"I have read your book on mule breeding, and take the greatest interest in the future possibilities of the zebra. It is a most fascinating subject.''
The information contained in this letter from Capt. Bellew is so interesting and valuable that I have much pleasure in asking for its publication. The white zebra certainly does not appear to be a variety of the larger Grevy's zebra, but a variation from the Burchell. Whether these two species ever intermix, and, if so, whether the produce is a fertile animal or a sterile hybrid, we do not know. All zoological collections of living animals that exist appear to be simply show shops, the invaluable opportunities for determining important physiological questions and the practical improvement of our domesticated animals being ignored by the committees who manage these exhibitions. Some 50,000 to 100,000 mules have been imported into Africa during the present war. The possibility of producing on the spot a useful zebra and horse hybrid has apparently never entered into the minds of the authorities, and although we have recently had three distinct species of zebra in our own zoological collection, both practical and physiological investigations are left to be carried out by private individuals, as has been so energetically done by Professor Ewart. The practical utilisation of these extraordinary advantages is, as far as I am aware, ignored by the directors of all zoological vivaria. – W.B. TEGETMEIER
This photo from an old photo album was apparently taken in Tsavo (now a National Park) in Kenya. It shows 3 normal zebra and one with white stripes and blotches on a black background. The image it came from has deteriorated over the years (either stored or processed badly).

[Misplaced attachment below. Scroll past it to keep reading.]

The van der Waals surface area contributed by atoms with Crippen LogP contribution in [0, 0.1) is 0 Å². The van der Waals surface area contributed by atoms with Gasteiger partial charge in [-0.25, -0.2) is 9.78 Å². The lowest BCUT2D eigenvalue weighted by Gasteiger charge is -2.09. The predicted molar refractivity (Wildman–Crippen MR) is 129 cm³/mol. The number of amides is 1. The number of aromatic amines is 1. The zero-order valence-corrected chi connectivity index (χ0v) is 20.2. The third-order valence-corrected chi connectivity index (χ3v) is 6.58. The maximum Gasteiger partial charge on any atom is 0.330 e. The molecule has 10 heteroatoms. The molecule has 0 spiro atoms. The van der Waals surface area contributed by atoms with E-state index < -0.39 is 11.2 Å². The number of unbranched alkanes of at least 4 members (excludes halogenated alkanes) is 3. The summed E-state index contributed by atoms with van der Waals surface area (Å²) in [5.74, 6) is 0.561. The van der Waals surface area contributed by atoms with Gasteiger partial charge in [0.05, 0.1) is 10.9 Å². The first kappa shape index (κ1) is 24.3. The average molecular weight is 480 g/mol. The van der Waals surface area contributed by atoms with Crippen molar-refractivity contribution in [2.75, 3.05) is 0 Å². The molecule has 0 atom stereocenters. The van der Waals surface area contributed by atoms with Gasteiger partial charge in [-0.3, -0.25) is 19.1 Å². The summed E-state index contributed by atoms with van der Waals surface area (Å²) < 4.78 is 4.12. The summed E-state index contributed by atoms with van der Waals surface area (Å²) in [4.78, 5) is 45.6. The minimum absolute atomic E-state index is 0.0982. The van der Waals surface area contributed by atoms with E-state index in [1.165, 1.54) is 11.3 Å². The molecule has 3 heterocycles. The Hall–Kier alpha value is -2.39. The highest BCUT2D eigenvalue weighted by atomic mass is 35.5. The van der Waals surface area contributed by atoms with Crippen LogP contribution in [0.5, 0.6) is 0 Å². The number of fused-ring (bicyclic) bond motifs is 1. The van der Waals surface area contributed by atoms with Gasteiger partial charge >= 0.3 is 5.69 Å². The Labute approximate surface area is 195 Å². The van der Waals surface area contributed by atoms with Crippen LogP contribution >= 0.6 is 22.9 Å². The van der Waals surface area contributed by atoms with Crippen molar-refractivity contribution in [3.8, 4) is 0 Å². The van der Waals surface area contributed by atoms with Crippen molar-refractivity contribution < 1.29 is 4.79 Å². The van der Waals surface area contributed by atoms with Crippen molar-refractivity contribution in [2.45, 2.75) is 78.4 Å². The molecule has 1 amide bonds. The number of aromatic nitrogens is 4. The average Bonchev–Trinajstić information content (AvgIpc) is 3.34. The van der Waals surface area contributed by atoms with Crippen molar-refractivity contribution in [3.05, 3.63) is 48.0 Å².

Zebra and foal photographed in Etosha Game Reserve, Namibia. The abundism on the body may be due to melanocytes not properly migrating from the dorsal region during embryo development. As a result the areas further from the backbone have less pigment.
This 1960s photo of a white-spotted black Burchell's zebra was used in an argument over whether zebras are black horses with white stripes or white horses with black stripes.
Another black zebra. It is unusual for these to survive for long as their distinctive coloration makes them stand out from the herd and they are a target for lions. Albino zebras also occur; these are white with pale golden stripes. The foal pictured below probably didn't have a long life due to its distinctive coloration.
In March 2004, a white zebra was born in Nairobi's national park in Kenya. It was discovered when local Masaai cattle herders reported seeing a loose white calf in the park. Its gender is unknown, but it is healthy. The good news is that zebra don't discriminate against stripeless zebra and it is accepted into the herd. The bad news is that a white zebra is conspicuous and, therefore, an obvious target for predators. The cause of white zebras is a form of albinism. True albinism results in blue or pink eyes. A condition called leucism (responsible for white lions) results in normally coloured eyes and sepia tones on white background.
De Seve's depiction of a female zebra in 1766 shows an oddly marked animal where only part of the body was striped. Was it drawn from description or from life?